"Its not going to trick people going to Google.com, but if you can get someone to open your site, which looks like Googles site, its really quite clever," said Paul Mutton, an Internet services developer for Netcraft Ltd., a security and analyst firm based in Bath, England. "The user sees a URL address that starts with Google, and appears to be a Google Web site. Because its their domain, people wouldnt question what theyre seeing."
In addition, hackers could also use the flaw to monitor the searches individuals make from both the simulated Google search as well as the new Google Desktop, which was announced last week. Because Desktop searches personal computers, the security breech could be considered more serious.
Jim Ley said he originally discovered the scripting vulnerability more than two years ago, and warned on his site that he isnt convinced Googles initial fix goes far enough in preventing other attacks.
"This may mean there are remaining vectors to attack, either with different script methods, or by playing with charsets [character sets] that bypass the filtering," he said.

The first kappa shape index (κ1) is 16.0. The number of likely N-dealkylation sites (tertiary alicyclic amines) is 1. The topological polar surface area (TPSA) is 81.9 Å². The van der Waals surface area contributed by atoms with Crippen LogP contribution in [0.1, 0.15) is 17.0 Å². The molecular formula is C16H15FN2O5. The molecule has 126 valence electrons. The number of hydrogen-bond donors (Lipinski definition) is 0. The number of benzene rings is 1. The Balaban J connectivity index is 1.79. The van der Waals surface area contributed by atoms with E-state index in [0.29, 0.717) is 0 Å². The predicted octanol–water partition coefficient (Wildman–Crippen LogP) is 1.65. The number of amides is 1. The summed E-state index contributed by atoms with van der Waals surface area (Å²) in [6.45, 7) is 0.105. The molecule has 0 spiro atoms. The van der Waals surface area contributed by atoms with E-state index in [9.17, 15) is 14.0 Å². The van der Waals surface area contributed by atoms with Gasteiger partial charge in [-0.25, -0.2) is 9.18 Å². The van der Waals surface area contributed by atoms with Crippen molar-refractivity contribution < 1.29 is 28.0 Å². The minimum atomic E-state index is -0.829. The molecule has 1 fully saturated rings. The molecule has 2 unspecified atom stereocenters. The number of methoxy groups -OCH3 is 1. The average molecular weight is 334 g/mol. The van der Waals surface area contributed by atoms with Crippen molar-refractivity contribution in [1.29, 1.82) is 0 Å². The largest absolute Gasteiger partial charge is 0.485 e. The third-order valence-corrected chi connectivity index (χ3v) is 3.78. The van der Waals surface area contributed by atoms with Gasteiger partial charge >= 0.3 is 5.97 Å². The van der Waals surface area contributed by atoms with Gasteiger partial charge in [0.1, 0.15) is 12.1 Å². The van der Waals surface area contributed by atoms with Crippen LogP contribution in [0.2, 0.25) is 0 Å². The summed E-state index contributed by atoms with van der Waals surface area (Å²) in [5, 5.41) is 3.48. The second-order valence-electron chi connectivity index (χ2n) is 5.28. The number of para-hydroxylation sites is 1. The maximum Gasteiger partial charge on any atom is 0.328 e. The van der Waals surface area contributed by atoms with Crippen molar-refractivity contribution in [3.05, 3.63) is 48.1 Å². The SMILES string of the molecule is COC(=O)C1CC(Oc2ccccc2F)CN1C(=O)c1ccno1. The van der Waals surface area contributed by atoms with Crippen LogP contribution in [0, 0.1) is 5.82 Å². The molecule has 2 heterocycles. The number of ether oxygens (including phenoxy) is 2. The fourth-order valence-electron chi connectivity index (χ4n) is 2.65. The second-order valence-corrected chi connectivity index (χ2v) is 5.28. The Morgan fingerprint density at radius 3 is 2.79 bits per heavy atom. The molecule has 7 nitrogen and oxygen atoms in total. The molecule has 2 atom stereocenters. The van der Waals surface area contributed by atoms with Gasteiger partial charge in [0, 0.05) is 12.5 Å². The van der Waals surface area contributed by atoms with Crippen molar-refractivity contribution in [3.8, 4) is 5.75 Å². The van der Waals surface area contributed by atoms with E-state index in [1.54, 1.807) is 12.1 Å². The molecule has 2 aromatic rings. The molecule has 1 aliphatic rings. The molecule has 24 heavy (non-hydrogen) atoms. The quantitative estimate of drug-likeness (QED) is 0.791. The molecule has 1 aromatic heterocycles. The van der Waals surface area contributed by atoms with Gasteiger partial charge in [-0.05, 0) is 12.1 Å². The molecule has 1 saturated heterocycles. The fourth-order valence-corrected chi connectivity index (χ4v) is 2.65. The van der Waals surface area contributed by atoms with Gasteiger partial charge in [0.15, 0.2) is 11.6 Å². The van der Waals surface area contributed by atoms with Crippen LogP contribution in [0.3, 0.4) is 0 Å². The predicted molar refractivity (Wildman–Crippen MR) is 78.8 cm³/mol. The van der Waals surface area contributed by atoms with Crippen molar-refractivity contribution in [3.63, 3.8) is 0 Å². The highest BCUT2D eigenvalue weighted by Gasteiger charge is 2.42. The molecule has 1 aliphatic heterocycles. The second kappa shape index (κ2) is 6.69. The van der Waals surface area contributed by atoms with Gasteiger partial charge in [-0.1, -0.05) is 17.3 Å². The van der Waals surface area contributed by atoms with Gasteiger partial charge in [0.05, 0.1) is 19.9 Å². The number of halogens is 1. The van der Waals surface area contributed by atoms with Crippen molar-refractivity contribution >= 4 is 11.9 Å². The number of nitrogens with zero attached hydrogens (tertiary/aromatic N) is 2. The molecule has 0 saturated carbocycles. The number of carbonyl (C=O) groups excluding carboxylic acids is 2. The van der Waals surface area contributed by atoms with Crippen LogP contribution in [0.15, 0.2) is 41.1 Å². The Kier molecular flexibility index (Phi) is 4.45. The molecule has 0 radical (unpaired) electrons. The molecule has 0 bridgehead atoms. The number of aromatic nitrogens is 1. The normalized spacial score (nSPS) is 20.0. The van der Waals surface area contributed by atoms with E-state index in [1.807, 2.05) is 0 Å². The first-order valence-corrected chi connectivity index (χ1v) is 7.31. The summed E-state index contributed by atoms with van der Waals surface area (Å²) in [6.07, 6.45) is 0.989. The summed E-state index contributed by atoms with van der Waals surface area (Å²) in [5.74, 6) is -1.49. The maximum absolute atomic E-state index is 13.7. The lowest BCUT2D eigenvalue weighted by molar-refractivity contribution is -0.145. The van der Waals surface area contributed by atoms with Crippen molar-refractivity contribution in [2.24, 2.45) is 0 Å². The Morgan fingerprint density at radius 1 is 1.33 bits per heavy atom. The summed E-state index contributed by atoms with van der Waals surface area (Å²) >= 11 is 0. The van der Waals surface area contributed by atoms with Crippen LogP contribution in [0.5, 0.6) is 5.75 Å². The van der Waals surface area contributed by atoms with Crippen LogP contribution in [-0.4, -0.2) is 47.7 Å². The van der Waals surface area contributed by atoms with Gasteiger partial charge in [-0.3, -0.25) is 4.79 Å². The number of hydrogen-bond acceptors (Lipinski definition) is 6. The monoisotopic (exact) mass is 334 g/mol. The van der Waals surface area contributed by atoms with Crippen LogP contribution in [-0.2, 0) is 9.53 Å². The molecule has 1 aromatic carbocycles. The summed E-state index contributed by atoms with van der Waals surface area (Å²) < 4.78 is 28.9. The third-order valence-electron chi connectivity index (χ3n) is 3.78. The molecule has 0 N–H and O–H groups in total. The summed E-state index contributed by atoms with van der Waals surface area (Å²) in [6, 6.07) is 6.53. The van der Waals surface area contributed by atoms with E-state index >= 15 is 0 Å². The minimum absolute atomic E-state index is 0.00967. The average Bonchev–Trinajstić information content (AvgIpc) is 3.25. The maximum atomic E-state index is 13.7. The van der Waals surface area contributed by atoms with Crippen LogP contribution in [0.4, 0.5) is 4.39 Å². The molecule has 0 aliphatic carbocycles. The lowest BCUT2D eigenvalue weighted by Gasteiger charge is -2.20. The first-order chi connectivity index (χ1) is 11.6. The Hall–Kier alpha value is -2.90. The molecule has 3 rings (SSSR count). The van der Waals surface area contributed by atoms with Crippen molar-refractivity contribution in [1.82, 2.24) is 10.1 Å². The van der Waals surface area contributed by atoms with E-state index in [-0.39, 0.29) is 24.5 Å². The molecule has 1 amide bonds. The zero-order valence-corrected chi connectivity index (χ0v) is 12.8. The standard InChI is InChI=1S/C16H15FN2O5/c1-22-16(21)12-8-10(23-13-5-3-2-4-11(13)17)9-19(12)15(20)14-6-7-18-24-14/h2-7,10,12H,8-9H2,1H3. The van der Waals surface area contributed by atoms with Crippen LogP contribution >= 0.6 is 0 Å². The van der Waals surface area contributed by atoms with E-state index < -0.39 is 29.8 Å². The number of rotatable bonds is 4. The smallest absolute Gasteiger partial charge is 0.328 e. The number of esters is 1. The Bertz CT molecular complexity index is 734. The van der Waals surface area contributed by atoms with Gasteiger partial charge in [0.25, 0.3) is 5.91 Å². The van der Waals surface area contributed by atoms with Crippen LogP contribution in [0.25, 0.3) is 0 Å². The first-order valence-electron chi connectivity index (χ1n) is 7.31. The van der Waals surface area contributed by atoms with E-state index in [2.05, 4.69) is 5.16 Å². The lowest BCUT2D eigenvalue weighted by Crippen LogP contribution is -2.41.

Netcraft researchers also informed Google on Wednesday of a similar, "more serious phishing vulnerability which would allow an attacker to inject their own content using the Google Web site."
For its part, Google said it fixed the initial vulnerability on Wednesday and all Google.com users were protected. But the company was alerted of the other flaw and is currently addressing that issue.
"The [original] vulnerability we were made aware of has been fixed," said a Google spokesman. "There was a second one that we are now working on and will be fixed shortly."
Google did not provide an exact time frame, but according to Netcrafts Mutton, Google expected to have the second flaw fixed by Friday.